A couple years back I got hooked on that TLC show Property Ladder. We were in Quebec City and it was on one of the few non-French TV channels. I was intrigued because as a journalist, "flipping" property wasn't exactly something law-abiding people did. But on this show, regular folks buy a house and then proceed to destroy it to create something that maybe someone else will buy and they'll make a huge profit.
Granted, the show has been in reruns as of late, since the real estate market just isn't producing the type of profit it used to, but I'm still intrigued. People tear apart things that seem perfectly sound: a nicely tiled shower, a great kitchen floor, a stone fireplace. All with the idea that they can make it better, make it more appealing to a buyer and they can make more money. Problem is, usually they end up spending more of their own money because ripping the house apart ends up in discovering even more problems: mostly structural.
This is what's happened with my manuscript. I had 160 solid pages. So I thought. I was moving along at a nice clip, my five page a day regimen was on track. I'd have the first draft done before Bouchercon.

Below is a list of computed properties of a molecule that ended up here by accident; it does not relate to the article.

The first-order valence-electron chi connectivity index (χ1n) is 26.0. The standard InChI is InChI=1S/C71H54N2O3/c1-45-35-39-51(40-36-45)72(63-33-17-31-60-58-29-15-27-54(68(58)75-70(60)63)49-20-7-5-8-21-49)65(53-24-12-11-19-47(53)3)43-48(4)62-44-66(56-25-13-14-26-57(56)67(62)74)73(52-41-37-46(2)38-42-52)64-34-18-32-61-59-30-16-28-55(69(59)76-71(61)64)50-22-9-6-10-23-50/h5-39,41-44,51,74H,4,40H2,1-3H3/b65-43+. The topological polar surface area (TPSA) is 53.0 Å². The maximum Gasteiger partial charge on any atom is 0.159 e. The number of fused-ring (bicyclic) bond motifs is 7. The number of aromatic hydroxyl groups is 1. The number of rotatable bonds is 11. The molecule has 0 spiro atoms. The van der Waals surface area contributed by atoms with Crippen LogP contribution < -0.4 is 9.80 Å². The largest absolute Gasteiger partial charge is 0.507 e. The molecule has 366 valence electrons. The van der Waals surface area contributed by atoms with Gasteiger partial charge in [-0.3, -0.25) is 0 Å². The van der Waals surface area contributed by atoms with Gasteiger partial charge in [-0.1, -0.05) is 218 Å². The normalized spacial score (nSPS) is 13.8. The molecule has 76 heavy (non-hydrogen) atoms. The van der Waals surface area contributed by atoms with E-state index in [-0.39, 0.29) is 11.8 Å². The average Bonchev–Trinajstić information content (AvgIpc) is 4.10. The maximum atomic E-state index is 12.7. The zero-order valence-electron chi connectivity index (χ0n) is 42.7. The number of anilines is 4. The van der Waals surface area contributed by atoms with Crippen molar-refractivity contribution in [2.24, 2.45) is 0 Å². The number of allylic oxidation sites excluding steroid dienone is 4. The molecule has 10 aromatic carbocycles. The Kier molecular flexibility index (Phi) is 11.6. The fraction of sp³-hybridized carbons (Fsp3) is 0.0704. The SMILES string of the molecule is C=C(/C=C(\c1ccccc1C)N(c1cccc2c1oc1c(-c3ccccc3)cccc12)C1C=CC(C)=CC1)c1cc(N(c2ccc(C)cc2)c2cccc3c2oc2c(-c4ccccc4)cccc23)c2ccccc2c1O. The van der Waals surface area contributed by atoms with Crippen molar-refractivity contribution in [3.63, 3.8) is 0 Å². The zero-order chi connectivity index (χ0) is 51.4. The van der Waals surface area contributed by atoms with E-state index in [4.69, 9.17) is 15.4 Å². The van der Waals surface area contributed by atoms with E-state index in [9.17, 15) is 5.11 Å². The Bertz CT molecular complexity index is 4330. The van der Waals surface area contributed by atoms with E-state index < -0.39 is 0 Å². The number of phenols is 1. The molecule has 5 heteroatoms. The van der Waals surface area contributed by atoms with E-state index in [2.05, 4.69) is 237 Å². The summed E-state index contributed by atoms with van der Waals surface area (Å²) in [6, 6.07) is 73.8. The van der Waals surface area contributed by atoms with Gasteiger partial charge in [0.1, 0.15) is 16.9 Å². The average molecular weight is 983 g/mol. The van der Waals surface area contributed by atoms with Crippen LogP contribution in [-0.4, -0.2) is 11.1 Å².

But then I decided to "flip" it.
I went back to the beginning and began to re-read. I do that sometimes, just to make sure I'm being consistent, that I haven't gone too far off the track. And while I'm not sure I was that far off, I started making changes. They were small at first, like ripping out some old kitchen cabinets or removing wallpaper with a U.S. bicentennial theme. Things that needed to be done. But then it got a little worse. "This" couldn't possibly happen after "that," so "this" and "that changed places, and then "this" went away altogether and "that" ended up in a totally different place. That's when the building inspector showed up and said the renovations "failed." Back to the drawing board. A little more action here, a little less there, some witty banter, and then it started to come together again.
It's better now. I'm not ready to have my open house, but I am seeing a marked improvement. I'm back to 160 pages, although now I know I'll be taking my laptop to Indianapolis so I can at least write on the plane. I've gone over my deadline, I've made that extra mortgage payment, but I think it'll still make a profit in the end. Figuratively, of course.
If you're a writer, do you do this? Do you decide halfway through that you have to flip your plot?
And if you're a reader, have you ever read a book that should've been flipped?